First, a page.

CUE is important, though, and unlocks the full functionality of the GLAIVE. As we’ve come to expect from Corsair, every button can be remapped and reprogrammed to effectively trigger missile silos hidden away in the South Seas. Well, perhaps not quite that much, but you can program advanced macros incredibly easily, adding and removing delays with the push of a button. You can set timers and profile switches and events and even calibrate the sensor to the exact surface you’ll be mousing on. And when it comes to the RGB programming, I’ve said it before and I’ll say it again: Corsair has the competition beat hands down.

You can do far more within CUE, even with the more limited scope of a mouse such as the GLAIVE, than most other software suites. It’s worth grabbing and taking the time to learn, especially if you have other RGB peripherals from the manufacturer. Like every RGB add-on from Corsair, profiles can be synced and coordinated for some very cool effects. The community is also active and creating new profiles all the time.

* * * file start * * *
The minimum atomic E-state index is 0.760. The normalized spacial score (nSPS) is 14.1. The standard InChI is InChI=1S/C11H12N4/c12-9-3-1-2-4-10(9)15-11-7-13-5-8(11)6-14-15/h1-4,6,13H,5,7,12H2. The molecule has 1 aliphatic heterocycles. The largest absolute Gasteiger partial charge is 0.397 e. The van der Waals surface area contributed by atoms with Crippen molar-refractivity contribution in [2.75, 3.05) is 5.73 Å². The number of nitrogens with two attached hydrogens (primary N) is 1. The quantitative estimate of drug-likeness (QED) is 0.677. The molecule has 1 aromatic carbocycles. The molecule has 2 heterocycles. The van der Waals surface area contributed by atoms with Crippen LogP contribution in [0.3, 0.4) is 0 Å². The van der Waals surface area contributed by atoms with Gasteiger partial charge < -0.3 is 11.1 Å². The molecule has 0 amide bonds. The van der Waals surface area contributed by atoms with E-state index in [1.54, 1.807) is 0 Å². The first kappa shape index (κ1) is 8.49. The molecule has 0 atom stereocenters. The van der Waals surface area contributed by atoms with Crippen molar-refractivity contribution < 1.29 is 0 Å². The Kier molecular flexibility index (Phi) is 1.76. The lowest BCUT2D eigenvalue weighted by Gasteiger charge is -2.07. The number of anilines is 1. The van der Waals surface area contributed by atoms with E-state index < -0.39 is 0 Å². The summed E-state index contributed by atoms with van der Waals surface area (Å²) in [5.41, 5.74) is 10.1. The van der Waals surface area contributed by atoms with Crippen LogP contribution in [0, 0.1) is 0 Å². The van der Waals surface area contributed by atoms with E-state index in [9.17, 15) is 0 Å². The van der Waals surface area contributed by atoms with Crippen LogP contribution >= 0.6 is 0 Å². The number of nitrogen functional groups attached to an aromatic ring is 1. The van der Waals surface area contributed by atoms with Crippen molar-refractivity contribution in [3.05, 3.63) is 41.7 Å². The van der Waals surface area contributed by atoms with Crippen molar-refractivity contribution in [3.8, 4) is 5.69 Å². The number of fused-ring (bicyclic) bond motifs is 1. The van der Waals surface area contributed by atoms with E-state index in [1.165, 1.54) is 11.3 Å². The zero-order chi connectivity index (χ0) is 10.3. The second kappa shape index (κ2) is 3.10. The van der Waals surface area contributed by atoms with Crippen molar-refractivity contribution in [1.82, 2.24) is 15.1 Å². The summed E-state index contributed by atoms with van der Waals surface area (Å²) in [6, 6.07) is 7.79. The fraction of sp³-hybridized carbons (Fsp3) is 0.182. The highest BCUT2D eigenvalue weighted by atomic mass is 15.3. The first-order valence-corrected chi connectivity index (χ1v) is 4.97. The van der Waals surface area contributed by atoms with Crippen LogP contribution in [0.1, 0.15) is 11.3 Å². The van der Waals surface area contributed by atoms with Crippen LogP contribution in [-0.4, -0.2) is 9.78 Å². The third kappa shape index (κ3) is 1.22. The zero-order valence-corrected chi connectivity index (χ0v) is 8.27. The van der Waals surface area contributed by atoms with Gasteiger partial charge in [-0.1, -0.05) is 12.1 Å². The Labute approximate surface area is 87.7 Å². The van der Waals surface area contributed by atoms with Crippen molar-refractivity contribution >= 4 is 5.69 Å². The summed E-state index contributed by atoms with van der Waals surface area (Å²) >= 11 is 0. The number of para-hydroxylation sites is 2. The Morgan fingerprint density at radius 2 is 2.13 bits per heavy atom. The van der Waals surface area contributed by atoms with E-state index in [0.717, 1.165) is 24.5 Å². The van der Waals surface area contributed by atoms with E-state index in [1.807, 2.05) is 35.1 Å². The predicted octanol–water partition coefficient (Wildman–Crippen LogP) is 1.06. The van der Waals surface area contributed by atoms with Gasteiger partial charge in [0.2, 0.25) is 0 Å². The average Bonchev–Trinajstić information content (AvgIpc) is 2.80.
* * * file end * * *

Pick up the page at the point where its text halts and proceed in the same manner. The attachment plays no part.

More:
The GLAIVE is an excellent gaming mouse that complements Corsair’s other RGB offerings exceptionally well. I love the lighting design and that the edge lighting lets is visible, even when your hand is on the mouse. The modularity of the thumb grips is also nice and gives you that extra level of customization to really make the mouse feel your own. As an MMO player, I miss the extra side buttons featured on my usual MMO mouse, but the GLAIVE frankly feels so nice that I haven’t been able to bring myself to plug it back in. If that’s not an endorsement, then nothing is.

The product described in this article was provided by Corsair for the purposes of review. MMORPG is not sponsored by or an affiliate of Corsair.


Christopher Coke

Chris cut his teeth on MMOs in the late 90s with text-based MUDs. He’s written about video games for many different sites but has made MMORPG his home since 2013. Today, he acts as Hardware and Technology Editor, lead tech reviewer, and continues to love and write about games every chance he gets. Follow him on Twitter: @GameByNight